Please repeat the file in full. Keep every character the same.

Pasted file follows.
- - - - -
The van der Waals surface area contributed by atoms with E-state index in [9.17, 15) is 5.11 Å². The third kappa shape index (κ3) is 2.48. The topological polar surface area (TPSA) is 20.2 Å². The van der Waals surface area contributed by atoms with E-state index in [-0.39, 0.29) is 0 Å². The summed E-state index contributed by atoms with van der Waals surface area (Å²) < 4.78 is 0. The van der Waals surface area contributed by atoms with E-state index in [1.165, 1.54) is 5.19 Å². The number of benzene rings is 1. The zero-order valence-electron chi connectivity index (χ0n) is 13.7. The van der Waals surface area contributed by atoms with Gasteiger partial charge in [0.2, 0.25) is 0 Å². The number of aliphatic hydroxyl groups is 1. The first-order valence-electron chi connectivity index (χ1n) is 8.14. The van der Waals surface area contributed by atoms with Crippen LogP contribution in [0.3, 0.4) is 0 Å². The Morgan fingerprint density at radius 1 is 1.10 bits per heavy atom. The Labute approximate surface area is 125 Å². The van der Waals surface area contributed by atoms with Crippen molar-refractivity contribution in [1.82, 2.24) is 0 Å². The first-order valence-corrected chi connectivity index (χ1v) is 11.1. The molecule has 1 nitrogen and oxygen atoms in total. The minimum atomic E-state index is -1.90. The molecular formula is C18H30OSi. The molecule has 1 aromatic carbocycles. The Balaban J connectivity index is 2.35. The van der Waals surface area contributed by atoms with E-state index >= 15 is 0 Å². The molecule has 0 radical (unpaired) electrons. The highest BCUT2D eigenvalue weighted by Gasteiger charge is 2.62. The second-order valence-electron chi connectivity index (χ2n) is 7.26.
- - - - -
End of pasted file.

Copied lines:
The van der Waals surface area contributed by atoms with E-state index in [9.17, 15) is 5.11 Å². The third kappa shape index (κ3) is 2.48. The topological polar surface area (TPSA) is 20.2 Å². The van der Waals surface area contributed by atoms with E-state index in [-0.39, 0.29) is 0 Å². The summed E-state index contributed by atoms with van der Waals surface area (Å²) < 4.78 is 0. The van der Waals surface area contributed by atoms with E-state index in [1.165, 1.54) is 5.19 Å². The number of benzene rings is 1. The zero-order valence-electron chi connectivity index (χ0n) is 13.7. The van der Waals surface area contributed by atoms with Gasteiger partial charge in [0.2, 0.25) is 0 Å². The number of aliphatic hydroxyl groups is 1. The first-order valence-electron chi connectivity index (χ1n) is 8.14. The van der Waals surface area contributed by atoms with Crippen LogP contribution in [0.3, 0.4) is 0 Å². The Morgan fingerprint density at radius 1 is 1.10 bits per heavy atom. The Labute approximate surface area is 125 Å². The van der Waals surface area contributed by atoms with Crippen molar-refractivity contribution in [1.82, 2.24) is 0 Å². The first-order valence-corrected chi connectivity index (χ1v) is 11.1. The molecule has 1 nitrogen and oxygen atoms in total. The minimum atomic E-state index is -1.90. The molecular formula is C18H30OSi. The molecule has 1 aromatic carbocycles. The Balaban J connectivity index is 2.35. The van der Waals surface area contributed by atoms with E-state index >= 15 is 0 Å². The molecule has 0 radical (unpaired) electrons. The highest BCUT2D eigenvalue weighted by Gasteiger charge is 2.62. The second-order valence-electron chi connectivity index (χ2n) is 7.26.